Cult Movie Retrospective: Women’s Prison Massacre

Back in 1974, classy director Just Jaeckin gave the world Emmanuelle – a tasteful soft core classic for the ages. It remains one of France’s most successful film exports. There were many official sequels but in Italy, the land of ripping off other films, the concept of Black Emanuelle (Emanuelle Nera) came into existence.

In short, the character is a globe trotting, uninhibited, sexually liberated photojournalist who gets into sexy capers wherever she goes. Black Emanuelle was played by the exquisite Indonesian Laura Gemser who always injected a touch of carefree classiness into the role. She was just perfect.

Directed by Bruno Mattei, the last of these films was 1983’s Women’s Prison Massacre (aka Emanuelle Escapes From Hell). This time around Emanuelle is back in the hot seat when she goes up against a large scale drug dealing operation. Her investigation lands her in prison on trumped-up charges by the powerful District Attorney Robinson.

Women's Prison Massacre Fight Scene

Women's Prison Massacre Knife

The film opens to Emanuelle and her fellow cellmates in a prison play in which they attempt to express their womanhood and feelings of alienation through poetry. Not everybody appreciates the play and the inmate bigwig, Albina, crashes the play and smashes a veggie in Emanuelle’s face. Naturally, a rumble breaks out and Emanuelle and Albina become mortal enemies.

After a few incidents involving Albina, the guards begin to really crack down on Emmanuelle which leads her to believe the pressure is coming from Warden Colleen. Good guess. The Warden is indeed being manipulated by the evil D.A. Robinson.

Meanwhile, a crazed band of psychos lead by “Crazy Boy” (played by Gemser’s real life husband Gabriele Tinti) are being transported to the very same women’s prison to be held until they can be tried and sentenced to death. Though, soon enough, all hell breaks loose as the men escape their confines and begin to cause absolute mayhem. The convicts proceed to rape, mutilate, and torture the female inmates (involving a sick game of Russian roulette). District Attorney Robinson doesn’t plan to let these criminals (or Emanuelle) out of the prison alive.

Movies like this don’t really get made anymore these days. And even worse, if someone does try to make one it’s usually so watered down you don’t even want to count it. This movie has a strong lead, a good story, and while it is quite over the top (intentionally so), it’s a great movie in it’s own right, for what it is. If you are a fan of just about any exploitation film from the old-school grindhouse days, you’ll no doubt find more than a few things to enjoy with this flick. It looks the part, it’s filled with the type of stuff you love about those movies, and it’s certainly never boring.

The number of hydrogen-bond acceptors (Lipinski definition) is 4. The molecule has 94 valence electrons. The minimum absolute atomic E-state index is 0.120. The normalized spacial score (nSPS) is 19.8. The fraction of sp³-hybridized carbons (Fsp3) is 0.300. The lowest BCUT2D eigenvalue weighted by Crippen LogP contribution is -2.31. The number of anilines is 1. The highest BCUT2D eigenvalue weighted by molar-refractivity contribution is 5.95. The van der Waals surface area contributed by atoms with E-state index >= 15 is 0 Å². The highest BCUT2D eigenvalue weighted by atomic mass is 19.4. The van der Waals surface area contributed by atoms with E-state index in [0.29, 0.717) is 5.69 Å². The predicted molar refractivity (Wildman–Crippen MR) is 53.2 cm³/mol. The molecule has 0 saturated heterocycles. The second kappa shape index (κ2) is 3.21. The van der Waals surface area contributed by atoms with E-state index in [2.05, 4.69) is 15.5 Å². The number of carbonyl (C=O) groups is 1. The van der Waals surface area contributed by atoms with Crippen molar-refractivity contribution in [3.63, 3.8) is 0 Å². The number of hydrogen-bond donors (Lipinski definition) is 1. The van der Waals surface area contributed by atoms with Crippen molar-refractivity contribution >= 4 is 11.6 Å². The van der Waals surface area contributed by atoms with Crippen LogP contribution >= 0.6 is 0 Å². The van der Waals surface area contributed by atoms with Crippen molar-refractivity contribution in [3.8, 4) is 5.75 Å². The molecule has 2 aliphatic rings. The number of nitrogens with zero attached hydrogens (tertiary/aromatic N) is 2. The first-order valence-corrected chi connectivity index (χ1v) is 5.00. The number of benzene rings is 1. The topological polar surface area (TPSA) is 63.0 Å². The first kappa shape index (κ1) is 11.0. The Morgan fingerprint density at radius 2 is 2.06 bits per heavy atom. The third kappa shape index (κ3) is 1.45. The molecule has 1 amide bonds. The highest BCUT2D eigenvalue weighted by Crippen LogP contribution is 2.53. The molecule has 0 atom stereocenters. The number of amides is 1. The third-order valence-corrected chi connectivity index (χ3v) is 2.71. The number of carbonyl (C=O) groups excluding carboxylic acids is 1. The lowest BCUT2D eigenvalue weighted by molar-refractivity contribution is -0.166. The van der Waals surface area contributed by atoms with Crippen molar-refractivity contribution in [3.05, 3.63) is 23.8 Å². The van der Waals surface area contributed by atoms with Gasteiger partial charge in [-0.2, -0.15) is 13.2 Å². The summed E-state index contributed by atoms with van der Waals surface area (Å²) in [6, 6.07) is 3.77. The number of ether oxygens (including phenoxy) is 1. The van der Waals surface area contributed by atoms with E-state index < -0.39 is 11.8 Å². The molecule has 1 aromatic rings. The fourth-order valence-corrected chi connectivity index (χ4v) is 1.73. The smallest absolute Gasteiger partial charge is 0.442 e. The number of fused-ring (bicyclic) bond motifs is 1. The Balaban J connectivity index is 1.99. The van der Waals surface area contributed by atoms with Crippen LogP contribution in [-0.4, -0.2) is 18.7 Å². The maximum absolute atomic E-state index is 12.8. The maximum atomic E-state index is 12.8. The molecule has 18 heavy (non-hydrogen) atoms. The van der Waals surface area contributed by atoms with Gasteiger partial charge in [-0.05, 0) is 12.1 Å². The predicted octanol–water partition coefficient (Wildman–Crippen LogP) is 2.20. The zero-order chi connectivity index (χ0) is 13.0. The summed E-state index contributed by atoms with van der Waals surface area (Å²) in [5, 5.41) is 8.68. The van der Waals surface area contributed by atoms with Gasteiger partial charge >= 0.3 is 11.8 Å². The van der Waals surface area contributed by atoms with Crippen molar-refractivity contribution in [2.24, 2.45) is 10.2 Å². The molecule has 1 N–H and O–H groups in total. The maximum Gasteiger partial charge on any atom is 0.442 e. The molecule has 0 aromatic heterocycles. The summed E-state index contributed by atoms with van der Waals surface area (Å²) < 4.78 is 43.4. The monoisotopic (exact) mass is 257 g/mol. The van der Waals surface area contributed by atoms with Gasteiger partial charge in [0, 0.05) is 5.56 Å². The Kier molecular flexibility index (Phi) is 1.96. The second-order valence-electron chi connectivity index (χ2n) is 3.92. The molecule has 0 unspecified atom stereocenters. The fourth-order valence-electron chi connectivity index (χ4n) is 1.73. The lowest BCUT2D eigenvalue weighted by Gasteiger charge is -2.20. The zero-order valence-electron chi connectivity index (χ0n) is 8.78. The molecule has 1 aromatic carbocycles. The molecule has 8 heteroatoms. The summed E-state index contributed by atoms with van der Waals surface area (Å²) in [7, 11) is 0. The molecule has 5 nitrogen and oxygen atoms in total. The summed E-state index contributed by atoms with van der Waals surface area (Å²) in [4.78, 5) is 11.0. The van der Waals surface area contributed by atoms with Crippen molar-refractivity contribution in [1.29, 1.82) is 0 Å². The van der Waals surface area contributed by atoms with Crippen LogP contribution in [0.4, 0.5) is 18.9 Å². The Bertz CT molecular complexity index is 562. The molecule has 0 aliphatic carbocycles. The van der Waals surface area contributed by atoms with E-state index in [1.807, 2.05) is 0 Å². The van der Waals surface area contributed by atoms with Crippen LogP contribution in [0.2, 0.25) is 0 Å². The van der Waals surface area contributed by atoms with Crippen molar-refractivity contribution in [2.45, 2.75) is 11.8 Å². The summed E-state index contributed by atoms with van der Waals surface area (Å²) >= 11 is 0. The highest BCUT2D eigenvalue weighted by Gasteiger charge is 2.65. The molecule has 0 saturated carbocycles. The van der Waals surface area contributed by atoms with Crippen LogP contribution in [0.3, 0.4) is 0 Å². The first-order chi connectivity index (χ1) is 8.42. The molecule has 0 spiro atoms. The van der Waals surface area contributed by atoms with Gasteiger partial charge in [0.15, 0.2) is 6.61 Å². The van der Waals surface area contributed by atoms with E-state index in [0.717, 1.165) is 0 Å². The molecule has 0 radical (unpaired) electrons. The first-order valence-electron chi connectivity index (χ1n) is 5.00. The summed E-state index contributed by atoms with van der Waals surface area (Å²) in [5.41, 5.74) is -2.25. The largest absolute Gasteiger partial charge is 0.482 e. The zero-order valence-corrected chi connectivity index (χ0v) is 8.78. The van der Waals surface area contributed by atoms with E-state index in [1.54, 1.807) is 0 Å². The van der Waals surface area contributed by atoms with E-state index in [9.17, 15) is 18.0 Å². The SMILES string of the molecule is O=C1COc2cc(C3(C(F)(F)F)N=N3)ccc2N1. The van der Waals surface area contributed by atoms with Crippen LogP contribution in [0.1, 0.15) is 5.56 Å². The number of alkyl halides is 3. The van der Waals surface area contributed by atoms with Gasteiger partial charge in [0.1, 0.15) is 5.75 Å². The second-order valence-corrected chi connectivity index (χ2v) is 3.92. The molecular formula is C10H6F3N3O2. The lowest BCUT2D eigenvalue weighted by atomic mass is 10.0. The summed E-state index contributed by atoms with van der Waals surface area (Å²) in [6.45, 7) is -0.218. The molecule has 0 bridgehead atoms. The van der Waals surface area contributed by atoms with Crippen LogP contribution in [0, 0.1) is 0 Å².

Women's Prison Massacre Guards

Women's Prison Massacre Emanuelle

The film is packed with familiar faces. From Franca Stoppi of Buio Omega to Lorraine De Selle of The House On The Edge Of The Park, exploitation and horror fans will have some great fun identifying actors. Obviously, the true star of this film though is Laura Gemser, she’s beautiful and delicate – it’s always a delight to watch her onscreen. She’s a competent actor as well as a smoking hottie.

Bruno Mattei films, in their uncut and pure format, are always fun to watch. Generally, many of them are the Italian rip-off to other films and ideas, but that’s the whole draw and appeal to them. Let’s watch a director rip off a well-done film and see how he improvises with the meager budget and talent that he possesses. Also, they generally have lots of violence, gore, and pointless nudity to keep viewers interested. Look Mattei up on IMDb. The man has about twenty different aliases. He can change his name up but his films all have his signature on them. Women’s Prison Massacre is no different.

In the end, this is a movie that really thrashes to its own beat, and is a ball from beginning to end. Just one piece of advice: be sure to find an uncut version of the film if you’re able to. You won’t be disappointed.

Share your thoughts on this filthy gem of Italian exploitation in the comment section below.

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